5 May he live* while the sun endures,
and as long as the moon, throughout all generations.
6 May he be like rain that falls on the mown grass,
like showers that water the earth.
7 In his days may righteousness flourish
and peace abound, until the moon is no more.
18 Blessed be the Lord, the God of Israel,
who alone does wondrous things.
19 Blessed be his glorious name for ever;
may his glory fill the whole earth. Amen and Amen.
There are only two psalms ascribed to Solomon. Some Jewish scholars suggest this psalm was actually written by King David for his son, Solomon, as he ascended to the throne of Israel. The king of Israel was to rule with God’s constant guidance and justice. Note that this prayerful psalm does not mention the king’s power or military might. Rather, the most important aspects of rule are justice, equity, governing in such a way as to bless the peoples and assure their wellbeing.
4For whatever was written in former days was written for our instruction, so that by steadfastness and by the encouragement of the scriptures we might have hope. 5May the God of steadfastness and encouragement grant you to live in harmony with one another, in accordance with Christ Jesus, 6so that together you may with one voice glorify the God and Father of our Lord Jesus Christ.
7 Welcome one another, therefore, just as Christ has welcomed you, for the glory of God. 8For I tell you that Christ has become a servant of the circumcised on behalf of the truth of God in order that he might confirm the promises given to the patriarchs, 9and in order that the Gentiles might glorify God for his mercy. As it is written,
‘Therefore I will confess* you among the Gentiles,
and sing praises to your name’;
10and again he says,
‘Rejoice, O Gentiles, with his people’;
‘Praise the Lord, all you Gentiles,
and let all the peoples praise him’;
12and again Isaiah says,
‘The root of Jesse shall come,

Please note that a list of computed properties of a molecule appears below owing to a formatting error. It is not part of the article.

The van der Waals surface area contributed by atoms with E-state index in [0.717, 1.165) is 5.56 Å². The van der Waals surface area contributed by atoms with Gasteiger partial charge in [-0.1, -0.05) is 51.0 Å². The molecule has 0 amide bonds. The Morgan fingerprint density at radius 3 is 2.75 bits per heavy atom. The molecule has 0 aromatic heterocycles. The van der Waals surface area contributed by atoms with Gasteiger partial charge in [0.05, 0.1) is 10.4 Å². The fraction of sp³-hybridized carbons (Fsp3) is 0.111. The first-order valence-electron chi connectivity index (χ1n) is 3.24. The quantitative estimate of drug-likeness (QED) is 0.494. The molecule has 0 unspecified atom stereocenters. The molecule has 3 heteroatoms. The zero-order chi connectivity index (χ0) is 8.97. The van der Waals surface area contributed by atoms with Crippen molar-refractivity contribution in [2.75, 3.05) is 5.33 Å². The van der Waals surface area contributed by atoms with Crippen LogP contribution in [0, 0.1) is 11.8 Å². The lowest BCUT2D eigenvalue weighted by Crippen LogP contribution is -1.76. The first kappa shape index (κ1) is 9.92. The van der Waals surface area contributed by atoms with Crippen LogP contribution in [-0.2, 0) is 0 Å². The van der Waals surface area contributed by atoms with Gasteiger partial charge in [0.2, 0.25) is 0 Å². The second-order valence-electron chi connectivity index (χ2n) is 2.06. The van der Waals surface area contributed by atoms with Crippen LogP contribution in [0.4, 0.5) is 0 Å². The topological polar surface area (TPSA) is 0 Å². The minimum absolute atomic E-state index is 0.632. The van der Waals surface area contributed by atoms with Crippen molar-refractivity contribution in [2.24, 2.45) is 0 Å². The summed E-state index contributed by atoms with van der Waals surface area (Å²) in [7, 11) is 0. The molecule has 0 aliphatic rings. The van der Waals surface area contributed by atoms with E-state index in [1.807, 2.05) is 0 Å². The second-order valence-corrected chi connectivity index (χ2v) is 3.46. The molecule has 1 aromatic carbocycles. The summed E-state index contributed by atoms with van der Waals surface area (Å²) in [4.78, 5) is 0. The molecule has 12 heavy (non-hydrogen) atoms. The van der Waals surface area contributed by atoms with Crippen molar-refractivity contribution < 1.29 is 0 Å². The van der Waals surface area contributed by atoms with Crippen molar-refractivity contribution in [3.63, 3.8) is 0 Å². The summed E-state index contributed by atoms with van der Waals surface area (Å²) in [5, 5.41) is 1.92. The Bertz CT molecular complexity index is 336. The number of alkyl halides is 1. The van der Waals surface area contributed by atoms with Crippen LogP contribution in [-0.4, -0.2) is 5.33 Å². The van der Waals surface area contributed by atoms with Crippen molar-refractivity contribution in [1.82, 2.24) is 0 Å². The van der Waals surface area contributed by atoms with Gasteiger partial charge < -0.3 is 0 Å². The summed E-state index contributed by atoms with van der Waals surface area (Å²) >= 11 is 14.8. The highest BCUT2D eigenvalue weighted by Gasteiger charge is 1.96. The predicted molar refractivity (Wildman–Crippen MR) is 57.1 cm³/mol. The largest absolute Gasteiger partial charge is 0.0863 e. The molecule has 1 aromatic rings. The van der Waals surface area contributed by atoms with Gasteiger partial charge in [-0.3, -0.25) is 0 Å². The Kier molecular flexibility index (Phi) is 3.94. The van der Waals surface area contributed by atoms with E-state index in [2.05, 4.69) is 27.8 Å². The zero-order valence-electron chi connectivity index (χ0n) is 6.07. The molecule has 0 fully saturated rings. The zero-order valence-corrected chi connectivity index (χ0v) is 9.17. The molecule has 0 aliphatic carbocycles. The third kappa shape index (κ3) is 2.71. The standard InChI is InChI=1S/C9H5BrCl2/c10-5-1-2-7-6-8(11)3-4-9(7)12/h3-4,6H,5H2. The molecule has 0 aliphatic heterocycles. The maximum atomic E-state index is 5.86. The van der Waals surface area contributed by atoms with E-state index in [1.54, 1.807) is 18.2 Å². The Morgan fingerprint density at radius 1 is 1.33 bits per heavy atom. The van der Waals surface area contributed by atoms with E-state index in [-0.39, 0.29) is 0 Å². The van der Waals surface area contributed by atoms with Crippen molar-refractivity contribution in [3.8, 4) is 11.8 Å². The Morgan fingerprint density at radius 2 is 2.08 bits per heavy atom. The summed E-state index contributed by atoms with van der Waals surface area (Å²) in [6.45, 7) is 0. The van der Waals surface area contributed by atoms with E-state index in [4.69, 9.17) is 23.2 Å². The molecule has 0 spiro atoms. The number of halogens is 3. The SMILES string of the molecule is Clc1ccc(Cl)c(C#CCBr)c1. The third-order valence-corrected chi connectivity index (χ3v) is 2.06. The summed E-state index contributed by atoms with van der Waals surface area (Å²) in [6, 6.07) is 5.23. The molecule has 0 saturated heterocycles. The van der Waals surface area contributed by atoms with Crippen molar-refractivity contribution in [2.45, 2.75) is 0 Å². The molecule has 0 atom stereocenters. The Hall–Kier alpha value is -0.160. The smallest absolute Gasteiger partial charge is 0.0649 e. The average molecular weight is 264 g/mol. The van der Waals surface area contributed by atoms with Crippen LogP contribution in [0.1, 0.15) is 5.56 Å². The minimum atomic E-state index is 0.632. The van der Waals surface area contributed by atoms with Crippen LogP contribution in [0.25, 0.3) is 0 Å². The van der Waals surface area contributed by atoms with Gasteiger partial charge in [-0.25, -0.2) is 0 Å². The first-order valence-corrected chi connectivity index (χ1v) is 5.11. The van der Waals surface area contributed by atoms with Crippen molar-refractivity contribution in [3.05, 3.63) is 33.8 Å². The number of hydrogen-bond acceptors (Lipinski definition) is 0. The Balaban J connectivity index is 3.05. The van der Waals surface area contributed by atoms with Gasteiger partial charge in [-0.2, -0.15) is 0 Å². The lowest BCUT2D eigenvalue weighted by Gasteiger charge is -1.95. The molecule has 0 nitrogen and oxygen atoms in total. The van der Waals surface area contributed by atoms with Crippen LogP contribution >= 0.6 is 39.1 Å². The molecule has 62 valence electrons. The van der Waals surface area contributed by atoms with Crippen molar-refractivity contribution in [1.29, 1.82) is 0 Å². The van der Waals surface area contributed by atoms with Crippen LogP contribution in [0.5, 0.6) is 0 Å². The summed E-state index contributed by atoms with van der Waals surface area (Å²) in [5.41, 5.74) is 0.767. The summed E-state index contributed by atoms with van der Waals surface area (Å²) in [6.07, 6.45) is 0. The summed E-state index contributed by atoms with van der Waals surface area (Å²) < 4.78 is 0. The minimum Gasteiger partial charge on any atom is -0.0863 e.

the one who rises to rule the Gentiles;
in him the Gentiles shall hope.’
13May the God of hope fill you with all joy and peace in believing, so that you may abound in hope by the power of the Holy Spirit.
At the time and in the locations from which Paul writes this letter to the church in Rome, there are conflicts between those Christians who were raised Jewish and those who were raised worshiping Roman, Greek, and other gods (aka: Gentiles). The Jewish Christians believe that the Gentile Christians must become Jewish, that is, be circumcised and obey the dietary restrictions, and then become Christian. This made sense to the Jewish Christians because they believed Jesus to be the long awaited messiah about which the above psalm and Isaiah prophecy speak. So, first one should enter the narrow hallway of Jewish life in order to pass into the joy and freedom the Jewish Messiah brings. St. Paul, in his letter to the Romans, and the rest of his writings, argues that the freedom that Jesus, the messiah, brings is not limited to those who are Jews, because the Messiah was to come for all nations, as the above psalm states. Therefore, entrance into the joy and peace of the messiah requires only faith in Jesus, the messiah, who is God father/son/holy spirit.